Agriculture & Fisheries Bills (UK Brexit)

Exit day is Friday (11pm UK time)

The Brexit Agriculture Bill is already published and has a its Second Reading in February. The Brexit Fisheries Bill is being published later today.

The Agriculture Bill relates to England predominantly (and some provisions apply in Wales and Northern Ireland). It mainly deals with agriculture supports (phasing in a new changed basis for these supports that rewards nature and environmental protection), and government collection of data from economic actors in the food supply chain, in England. It enables England, Wales and Northern Ireland to set their own food marketing standards. Separate Agriculture Bills are expected in Scotland, Wales and Northern Ireland.

The Fisheries Bill is [update 30th Jan] publicised by the UK Government – it is not yet in the list of Bills. It sets up a new system for marine and coastal fisheries management, gives new powers to Devolved Governments, and includes a set of UK-wide objectives to manage fisheries stocks sustainably (and a new objective to move towards “climate-smart” fishing in UK waters). It gives new powers to the Marine Management Organisation to give advice and assistance on sustainable fisheries, marine planning, licensing and conservation overseas.

Further Blog posts will be issued on these matters in due course.

Timber Agreement (EU-Indonesia)

New EU-Indonesia bilateral agreement – technically a Voluntary Partnership Agreement – will see Indonesian timber and timber products systematically checked under an independently monitored traceability system to ensure they are produced in compliance with relevant Indonesian legislation.

Voluntary Partnership Agreements represent a key element of the EU’s Forest Law Enforcement Governance and Trade (FLEGT) Action Plan, under which the EU aims to strengthen forest governance and contribute to global efforts to eliminate illegal logging and related trade.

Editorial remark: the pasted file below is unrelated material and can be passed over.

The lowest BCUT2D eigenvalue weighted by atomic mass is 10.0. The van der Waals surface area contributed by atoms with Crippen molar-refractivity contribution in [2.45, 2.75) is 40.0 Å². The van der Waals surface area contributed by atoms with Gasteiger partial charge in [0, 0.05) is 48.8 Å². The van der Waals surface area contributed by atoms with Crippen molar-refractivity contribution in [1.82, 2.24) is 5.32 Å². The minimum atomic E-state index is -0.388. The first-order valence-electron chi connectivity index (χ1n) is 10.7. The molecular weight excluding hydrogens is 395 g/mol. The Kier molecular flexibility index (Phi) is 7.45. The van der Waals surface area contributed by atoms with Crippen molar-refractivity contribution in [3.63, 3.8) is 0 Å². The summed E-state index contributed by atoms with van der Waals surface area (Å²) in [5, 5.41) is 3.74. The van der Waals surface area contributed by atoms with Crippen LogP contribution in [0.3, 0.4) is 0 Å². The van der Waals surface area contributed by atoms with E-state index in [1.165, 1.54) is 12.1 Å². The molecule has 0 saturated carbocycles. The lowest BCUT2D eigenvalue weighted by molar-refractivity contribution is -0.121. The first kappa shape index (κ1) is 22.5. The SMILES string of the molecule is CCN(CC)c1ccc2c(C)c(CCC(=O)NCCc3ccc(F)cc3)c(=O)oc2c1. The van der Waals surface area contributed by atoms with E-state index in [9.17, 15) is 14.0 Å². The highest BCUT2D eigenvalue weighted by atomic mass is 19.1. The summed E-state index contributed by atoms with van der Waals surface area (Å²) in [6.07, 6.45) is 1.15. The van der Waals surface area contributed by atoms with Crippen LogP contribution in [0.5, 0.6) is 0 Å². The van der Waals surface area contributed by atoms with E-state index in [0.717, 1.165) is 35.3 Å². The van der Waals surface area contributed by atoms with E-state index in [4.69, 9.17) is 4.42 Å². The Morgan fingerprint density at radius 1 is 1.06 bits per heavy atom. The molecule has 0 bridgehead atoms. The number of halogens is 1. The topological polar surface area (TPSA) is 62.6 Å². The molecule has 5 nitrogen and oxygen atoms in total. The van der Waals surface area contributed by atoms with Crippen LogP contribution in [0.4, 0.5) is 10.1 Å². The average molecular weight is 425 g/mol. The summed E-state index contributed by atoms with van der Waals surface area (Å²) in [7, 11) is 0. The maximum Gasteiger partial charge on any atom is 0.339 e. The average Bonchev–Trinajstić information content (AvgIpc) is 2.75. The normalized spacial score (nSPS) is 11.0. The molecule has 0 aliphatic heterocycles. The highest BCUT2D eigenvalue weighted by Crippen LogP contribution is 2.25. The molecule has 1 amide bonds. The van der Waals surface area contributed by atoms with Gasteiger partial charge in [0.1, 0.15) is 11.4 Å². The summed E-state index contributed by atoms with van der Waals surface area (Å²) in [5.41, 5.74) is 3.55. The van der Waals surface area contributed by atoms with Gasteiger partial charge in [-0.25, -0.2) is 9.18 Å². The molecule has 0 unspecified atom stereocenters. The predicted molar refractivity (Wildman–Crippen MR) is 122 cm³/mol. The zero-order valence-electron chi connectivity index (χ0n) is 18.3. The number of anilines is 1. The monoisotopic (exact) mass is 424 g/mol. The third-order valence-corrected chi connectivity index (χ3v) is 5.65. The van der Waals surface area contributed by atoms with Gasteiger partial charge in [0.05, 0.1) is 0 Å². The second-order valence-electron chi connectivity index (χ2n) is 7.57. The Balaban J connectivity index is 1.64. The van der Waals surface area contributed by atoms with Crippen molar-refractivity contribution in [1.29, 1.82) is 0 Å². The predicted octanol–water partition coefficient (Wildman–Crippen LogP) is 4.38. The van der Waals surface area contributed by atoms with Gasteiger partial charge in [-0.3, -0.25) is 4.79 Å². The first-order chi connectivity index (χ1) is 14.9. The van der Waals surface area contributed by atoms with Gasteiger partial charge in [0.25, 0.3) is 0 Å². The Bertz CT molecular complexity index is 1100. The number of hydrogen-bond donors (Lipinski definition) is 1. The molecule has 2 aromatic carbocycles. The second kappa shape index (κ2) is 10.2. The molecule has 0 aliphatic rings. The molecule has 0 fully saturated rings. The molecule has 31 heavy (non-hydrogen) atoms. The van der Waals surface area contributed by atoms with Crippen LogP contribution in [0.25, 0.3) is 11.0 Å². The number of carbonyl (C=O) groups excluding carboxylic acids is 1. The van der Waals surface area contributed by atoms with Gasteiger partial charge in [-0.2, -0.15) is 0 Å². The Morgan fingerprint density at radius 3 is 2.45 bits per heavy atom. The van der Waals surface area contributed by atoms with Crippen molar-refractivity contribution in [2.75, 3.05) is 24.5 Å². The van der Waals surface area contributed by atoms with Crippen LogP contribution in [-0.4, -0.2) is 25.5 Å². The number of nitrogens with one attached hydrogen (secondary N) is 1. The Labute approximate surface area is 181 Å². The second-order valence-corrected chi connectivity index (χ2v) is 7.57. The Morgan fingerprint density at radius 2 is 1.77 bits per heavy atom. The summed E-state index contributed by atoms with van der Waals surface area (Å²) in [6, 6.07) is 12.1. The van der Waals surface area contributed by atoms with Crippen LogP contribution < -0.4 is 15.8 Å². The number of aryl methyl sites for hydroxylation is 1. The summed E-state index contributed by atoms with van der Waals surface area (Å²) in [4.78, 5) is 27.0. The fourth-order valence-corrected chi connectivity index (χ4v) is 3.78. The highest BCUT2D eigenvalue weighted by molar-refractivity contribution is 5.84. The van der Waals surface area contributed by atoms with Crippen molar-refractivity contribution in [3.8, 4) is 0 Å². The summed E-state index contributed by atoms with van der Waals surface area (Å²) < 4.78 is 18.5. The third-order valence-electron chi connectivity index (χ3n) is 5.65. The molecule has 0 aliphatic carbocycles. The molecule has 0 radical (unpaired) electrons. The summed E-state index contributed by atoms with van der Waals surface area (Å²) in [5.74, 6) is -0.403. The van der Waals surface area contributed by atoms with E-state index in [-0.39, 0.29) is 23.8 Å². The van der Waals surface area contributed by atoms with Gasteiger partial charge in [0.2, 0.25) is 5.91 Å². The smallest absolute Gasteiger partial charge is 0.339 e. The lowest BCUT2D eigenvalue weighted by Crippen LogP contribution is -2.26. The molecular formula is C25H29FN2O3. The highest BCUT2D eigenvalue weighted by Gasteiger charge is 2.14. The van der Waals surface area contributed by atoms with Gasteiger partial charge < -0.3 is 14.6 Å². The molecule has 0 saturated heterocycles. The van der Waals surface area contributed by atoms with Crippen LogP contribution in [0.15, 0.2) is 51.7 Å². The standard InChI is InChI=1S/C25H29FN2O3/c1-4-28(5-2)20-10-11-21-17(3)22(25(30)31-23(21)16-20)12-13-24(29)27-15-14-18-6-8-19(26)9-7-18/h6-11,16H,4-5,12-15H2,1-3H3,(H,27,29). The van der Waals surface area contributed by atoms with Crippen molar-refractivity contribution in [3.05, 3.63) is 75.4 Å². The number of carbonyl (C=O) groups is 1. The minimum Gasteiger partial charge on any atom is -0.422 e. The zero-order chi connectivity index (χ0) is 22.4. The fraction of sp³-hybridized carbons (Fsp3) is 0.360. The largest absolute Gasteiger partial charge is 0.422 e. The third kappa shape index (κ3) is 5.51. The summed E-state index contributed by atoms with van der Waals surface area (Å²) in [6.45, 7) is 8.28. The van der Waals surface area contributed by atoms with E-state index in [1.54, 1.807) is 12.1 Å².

Per the EU Press Release on this – illegal logging is a major problem in many developing countries, posing a significant threat to forests. It contributes to the process of deforestation and forest degradation, threatens biodiversity, and undermines sustainable forest management and development.

In March 2013 the EU Timber Regulation entered into force prohibiting the sale of illegally harvested timber. The EU Timber Regulation obliges EU operators to ask suppliers for evidence that timber has been legally harvested. Once fully implemented, the FLEGT agreement with Indonesia will mean that Indonesian timber exports are considered to be fully compliant with the EU Timber Regulation. In this way EU demand for legal timber is expected to reinforce Indonesia’s efforts to eliminate illegal logging.

Indonesia is already rolling out a timber legality verification system on which the agreement with the EU is based. Known as the SVLK system, it foresees checks at various levels to ensure that the scheme is transparent and credible.

The first Voluntary Partnership Agreement to be formally concluded was with Ghana, followed by Cameroon, Republic of Congo, Liberia and Central African Republic.. Negotiations are on-going with Gabon, Democratic Republic of Congo, Ivory Coast, Guyana, Honduras, Malaysia, Vietnam, Laos and Thailand.

Here is the EU guidance document on the EU Timber Regulation.